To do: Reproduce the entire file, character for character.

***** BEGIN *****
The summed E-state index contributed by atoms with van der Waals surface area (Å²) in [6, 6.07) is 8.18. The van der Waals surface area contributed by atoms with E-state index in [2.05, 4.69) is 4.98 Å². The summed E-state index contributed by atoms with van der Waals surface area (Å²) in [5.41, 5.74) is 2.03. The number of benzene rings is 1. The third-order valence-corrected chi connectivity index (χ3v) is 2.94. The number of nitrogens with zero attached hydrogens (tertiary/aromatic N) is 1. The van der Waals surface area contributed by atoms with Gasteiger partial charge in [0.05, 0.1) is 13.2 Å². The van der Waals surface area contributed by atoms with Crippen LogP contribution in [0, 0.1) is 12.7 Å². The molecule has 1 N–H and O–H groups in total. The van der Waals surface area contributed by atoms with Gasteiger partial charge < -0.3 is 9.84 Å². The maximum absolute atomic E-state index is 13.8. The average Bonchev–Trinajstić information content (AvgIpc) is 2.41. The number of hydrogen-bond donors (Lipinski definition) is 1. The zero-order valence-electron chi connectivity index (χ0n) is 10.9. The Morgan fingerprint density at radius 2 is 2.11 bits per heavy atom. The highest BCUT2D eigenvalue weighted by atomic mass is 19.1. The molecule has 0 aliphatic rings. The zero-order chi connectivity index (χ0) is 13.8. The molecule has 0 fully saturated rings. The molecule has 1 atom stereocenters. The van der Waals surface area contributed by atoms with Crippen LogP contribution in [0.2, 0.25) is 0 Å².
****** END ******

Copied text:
The summed E-state index contributed by atoms with van der Waals surface area (Å²) in [6, 6.07) is 8.18. The van der Waals surface area contributed by atoms with E-state index in [2.05, 4.69) is 4.98 Å². The summed E-state index contributed by atoms with van der Waals surface area (Å²) in [5.41, 5.74) is 2.03. The number of benzene rings is 1. The third-order valence-corrected chi connectivity index (χ3v) is 2.94. The number of nitrogens with zero attached hydrogens (tertiary/aromatic N) is 1. The van der Waals surface area contributed by atoms with Gasteiger partial charge in [0.05, 0.1) is 13.2 Å². The van der Waals surface area contributed by atoms with Crippen LogP contribution in [0, 0.1) is 12.7 Å². The molecule has 1 N–H and O–H groups in total. The van der Waals surface area contributed by atoms with Gasteiger partial charge < -0.3 is 9.84 Å². The maximum absolute atomic E-state index is 13.8. The average Bonchev–Trinajstić information content (AvgIpc) is 2.41. The number of hydrogen-bond donors (Lipinski definition) is 1. The zero-order valence-electron chi connectivity index (χ0n) is 10.9. The Morgan fingerprint density at radius 2 is 2.11 bits per heavy atom. The highest BCUT2D eigenvalue weighted by atomic mass is 19.1. The molecule has 0 aliphatic rings. The zero-order chi connectivity index (χ0) is 13.8. The molecule has 0 fully saturated rings. The molecule has 1 atom stereocenters. The van der Waals surface area contributed by atoms with Crippen LogP contribution in [0.2, 0.25) is 0 Å².